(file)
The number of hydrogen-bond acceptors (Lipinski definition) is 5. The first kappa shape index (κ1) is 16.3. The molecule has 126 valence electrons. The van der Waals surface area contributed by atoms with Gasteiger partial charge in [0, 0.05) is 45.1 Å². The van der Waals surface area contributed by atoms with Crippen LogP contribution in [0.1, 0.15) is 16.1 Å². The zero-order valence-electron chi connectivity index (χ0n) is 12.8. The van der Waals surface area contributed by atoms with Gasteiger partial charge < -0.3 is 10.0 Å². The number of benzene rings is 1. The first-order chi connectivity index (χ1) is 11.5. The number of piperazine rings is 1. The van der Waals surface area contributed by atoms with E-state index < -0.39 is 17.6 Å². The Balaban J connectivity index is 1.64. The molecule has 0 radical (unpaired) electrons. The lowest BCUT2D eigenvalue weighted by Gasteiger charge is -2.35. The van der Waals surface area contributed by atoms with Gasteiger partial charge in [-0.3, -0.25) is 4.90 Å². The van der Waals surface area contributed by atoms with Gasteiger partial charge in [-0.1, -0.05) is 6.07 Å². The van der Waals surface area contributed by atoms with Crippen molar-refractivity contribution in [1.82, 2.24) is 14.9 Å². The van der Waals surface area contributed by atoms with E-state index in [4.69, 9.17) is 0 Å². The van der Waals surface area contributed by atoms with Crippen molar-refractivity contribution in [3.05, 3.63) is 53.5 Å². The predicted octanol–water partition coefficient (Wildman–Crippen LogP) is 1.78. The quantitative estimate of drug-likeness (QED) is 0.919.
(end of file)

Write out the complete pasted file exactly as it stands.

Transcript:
The number of hydrogen-bond acceptors (Lipinski definition) is 5. The first kappa shape index (κ1) is 16.3. The molecule has 126 valence electrons. The van der Waals surface area contributed by atoms with Gasteiger partial charge in [0, 0.05) is 45.1 Å². The van der Waals surface area contributed by atoms with Crippen LogP contribution in [0.1, 0.15) is 16.1 Å². The zero-order valence-electron chi connectivity index (χ0n) is 12.8. The van der Waals surface area contributed by atoms with Gasteiger partial charge < -0.3 is 10.0 Å². The number of benzene rings is 1. The first-order chi connectivity index (χ1) is 11.5. The number of piperazine rings is 1. The van der Waals surface area contributed by atoms with E-state index < -0.39 is 17.6 Å². The Balaban J connectivity index is 1.64. The molecule has 0 radical (unpaired) electrons. The lowest BCUT2D eigenvalue weighted by Gasteiger charge is -2.35. The van der Waals surface area contributed by atoms with Gasteiger partial charge in [-0.3, -0.25) is 4.90 Å². The van der Waals surface area contributed by atoms with Gasteiger partial charge in [-0.1, -0.05) is 6.07 Å². The van der Waals surface area contributed by atoms with Crippen molar-refractivity contribution in [1.82, 2.24) is 14.9 Å². The van der Waals surface area contributed by atoms with E-state index in [4.69, 9.17) is 0 Å². The van der Waals surface area contributed by atoms with Crippen molar-refractivity contribution in [3.05, 3.63) is 53.5 Å². The predicted octanol–water partition coefficient (Wildman–Crippen LogP) is 1.78. The quantitative estimate of drug-likeness (QED) is 0.919.